If you haven’t heard of the Fermi paradox, here it is in a nutshell: Given the high likelihood of alien life, why hasn’t anyone gotten in touch yet? If there are so many other civilizations, perhaps far more advanced than we are, surely at least one of them has been sending messages, probes, or desperately looking for signs of life like us.
According to iflscience.com, responses to the paradox range from optimistic to downright frightening. Maybe we just haven’t searched long enough, nor emitting our own traceable signatures for aliens to find us yet. It is possible that aliens will never be able to make contact with other species, destroying themselves long before they get to advanced technology.
One of the more optimistic explanations is the zoo hypothesis . First laid out by MIT scientist John Allen Ball, it suggests that aliens exist and are aware of us, but are quietly watching the way you watch animals in a zoo.
MIT scientist John Allen Ball suggests that aliens exist and are aware of us, but are quietly watching, like you would observe the animals in a zoo.
“Among the currently popular ideas about extraterrestrial intelligence, the idea that ‘they’ are trying to talk to us has many supporters,” Ball wrote in his article. “It seems to me that this idea is hardly true, and the zoo hypothesis is actually the antithesis of this idea.”
“I believe that the only way that we can understand the apparent non-interaction between ‘them’ and us is to hypothesize that they are deliberately avoiding interaction and that they have set aside the area in which we live as a zoo.”
The theory is based on the assumption that several civilizations in our galaxy are at the same stage of development as we are. This may be a reasonable assumption, given the short span of time during which human civilization has developed.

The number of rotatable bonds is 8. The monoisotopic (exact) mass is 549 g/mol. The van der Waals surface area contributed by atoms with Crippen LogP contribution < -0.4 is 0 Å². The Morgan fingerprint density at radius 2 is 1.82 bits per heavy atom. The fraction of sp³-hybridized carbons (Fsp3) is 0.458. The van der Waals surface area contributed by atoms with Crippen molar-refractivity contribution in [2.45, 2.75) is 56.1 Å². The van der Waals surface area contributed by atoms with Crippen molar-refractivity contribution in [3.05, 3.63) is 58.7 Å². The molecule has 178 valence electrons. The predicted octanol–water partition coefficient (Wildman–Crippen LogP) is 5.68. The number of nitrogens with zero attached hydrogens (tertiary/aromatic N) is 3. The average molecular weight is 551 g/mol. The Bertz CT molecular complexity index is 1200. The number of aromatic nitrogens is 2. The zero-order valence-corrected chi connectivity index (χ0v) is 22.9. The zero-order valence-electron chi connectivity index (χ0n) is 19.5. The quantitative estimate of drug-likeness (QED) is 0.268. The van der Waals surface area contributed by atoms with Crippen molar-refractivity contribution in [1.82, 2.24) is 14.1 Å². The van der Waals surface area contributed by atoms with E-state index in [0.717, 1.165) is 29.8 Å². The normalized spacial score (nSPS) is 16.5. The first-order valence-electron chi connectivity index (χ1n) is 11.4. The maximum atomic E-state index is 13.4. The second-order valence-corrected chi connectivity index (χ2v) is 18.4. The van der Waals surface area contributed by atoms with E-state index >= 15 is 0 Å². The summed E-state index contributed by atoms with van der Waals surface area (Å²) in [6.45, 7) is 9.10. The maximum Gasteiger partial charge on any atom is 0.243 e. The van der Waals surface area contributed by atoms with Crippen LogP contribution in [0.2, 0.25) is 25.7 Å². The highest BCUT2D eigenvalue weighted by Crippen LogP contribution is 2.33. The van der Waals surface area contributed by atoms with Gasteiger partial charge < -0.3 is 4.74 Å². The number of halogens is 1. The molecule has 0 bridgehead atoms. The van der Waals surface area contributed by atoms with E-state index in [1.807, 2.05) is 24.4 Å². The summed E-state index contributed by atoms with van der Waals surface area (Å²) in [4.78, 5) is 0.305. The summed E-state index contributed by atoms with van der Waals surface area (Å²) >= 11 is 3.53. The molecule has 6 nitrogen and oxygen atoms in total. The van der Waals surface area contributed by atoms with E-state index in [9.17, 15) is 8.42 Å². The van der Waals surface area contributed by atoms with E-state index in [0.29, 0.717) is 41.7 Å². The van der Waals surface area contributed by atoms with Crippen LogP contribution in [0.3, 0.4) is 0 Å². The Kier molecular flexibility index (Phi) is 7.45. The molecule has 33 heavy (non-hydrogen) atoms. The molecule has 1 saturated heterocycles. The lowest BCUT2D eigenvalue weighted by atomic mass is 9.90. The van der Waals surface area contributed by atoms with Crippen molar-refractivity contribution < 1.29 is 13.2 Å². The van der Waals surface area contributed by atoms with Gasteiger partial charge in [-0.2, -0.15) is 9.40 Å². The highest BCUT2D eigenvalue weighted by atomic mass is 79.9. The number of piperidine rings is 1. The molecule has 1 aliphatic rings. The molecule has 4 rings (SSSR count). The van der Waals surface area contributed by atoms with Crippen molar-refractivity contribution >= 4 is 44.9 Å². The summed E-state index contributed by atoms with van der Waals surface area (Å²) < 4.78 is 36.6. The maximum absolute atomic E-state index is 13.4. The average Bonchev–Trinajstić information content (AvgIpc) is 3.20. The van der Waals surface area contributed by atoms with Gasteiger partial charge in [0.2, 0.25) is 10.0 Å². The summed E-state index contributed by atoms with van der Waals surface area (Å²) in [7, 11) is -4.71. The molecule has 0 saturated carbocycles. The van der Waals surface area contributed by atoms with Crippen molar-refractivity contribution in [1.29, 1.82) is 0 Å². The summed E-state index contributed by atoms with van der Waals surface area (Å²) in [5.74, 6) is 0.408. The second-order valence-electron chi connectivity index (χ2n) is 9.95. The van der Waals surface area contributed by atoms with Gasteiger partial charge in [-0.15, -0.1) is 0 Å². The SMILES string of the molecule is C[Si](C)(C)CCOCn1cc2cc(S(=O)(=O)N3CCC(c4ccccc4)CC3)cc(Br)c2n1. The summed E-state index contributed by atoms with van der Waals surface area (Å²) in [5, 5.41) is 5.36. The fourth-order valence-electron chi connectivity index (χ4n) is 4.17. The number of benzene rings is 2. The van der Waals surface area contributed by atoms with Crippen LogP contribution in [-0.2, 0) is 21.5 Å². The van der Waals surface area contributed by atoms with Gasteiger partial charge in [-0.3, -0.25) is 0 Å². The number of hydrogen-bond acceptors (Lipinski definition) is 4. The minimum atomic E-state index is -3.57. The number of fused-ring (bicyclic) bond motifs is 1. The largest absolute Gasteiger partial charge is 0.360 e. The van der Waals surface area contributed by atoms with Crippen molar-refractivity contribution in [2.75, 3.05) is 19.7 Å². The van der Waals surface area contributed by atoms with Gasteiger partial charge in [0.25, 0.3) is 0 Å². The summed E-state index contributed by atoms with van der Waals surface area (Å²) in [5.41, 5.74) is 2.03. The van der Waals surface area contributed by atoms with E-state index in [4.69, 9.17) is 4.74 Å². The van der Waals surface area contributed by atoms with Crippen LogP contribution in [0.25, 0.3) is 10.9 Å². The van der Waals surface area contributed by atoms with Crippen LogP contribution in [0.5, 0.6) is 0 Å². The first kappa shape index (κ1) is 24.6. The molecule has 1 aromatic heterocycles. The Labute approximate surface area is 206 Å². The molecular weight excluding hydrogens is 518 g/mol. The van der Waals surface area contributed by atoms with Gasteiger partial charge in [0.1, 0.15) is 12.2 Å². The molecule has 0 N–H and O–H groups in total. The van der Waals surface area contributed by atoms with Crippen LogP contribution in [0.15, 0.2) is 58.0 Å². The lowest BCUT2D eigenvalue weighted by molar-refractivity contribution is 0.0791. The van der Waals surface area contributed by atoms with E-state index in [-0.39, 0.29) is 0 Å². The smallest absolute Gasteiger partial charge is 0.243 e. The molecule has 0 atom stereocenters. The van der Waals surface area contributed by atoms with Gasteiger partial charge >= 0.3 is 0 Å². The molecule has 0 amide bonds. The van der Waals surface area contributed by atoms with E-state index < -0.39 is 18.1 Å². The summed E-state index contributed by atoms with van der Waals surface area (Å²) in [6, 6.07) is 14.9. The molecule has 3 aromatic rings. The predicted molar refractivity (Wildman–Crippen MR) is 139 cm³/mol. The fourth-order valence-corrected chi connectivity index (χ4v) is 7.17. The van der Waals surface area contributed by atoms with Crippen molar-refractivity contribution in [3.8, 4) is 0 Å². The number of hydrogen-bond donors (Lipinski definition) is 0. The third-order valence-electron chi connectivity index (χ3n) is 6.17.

Instead, for the theory to work, there would be primitive life out there, plus advanced civilizations which have survived long enough to be at development levels “perhaps comparable to what will be on earth a few million years hence”.
“Analogy with civilizations on Earth indicates that most of those civilizations that are behind in technological development would eventually be engulfed and destroyed, tamed, or perhaps assimilated,” he explains. “So, generally speaking, we need consider only the most technologically advanced civilizations because they will be, in some sense, in control of the universe.”
Ball says that even at our own level of technological progress, we carve out areas for natural development (from nature reserves to non-contact peoples that we deliberately leave alone).
“The perfect zoo (or wilderness area or sanctuary) would be one in which the fauna inside do not interact with, and are unaware of, their zookeepers.”
Perhaps hypothetical advanced civilizations are waiting until we are ready to make contact, or until they cross some technological or political threshold.
Annoyingly, the only real way to know if a theory is correct (still possible) is through a process of elimination.
“The zoo hypothesis predicts that we shall never find them because they do not want to be found and they have the technological ability to insure this,” Ball writes. “Thus this hypothesis is falsifiable, but not, in principle, confirmable by future observations.”
He describes it as pessimistic and psychologically unpleasant, preferring to believe that the aliens will actually make contact. Tucked away in Ball’s paper on the Zoo Hypothesis is a small tweak that he describes as “morbid and grotesque”: the Laboratory Hypothesis. In this version, aliens do not speak to us as we are part of an experiment that they are conducting on us.
“We may be in an artificial laboratory situation,” he writes. “However, this hypothesis is outside the purview of science because it leads nowhere, it immediately calls into question the premises on which it is based, and it makes no predictions.”
On the contrary, we could at least try to reach out to our zookeepers, as physicist João Pedrode Magalhães suggested in 2016.
“I propose to send a message using television and radio channels to any extraterrestrial civilization(s) that might be listening and inviting them to respond,” the author wrote.
“Even though I accept this is unlikely to be successful in the sense of resulting in a response from extraterrestrial intelligences, the possibility that extraterrestrial civilizations are monitoring us cannot be dismissed and my proposal is consistent with current scientific knowledge. Besides, issuing an invitation is technically feasible, cheap and safe, and few would deny the profound importance of establishing contact with one or more extraterrestrial intelligences.”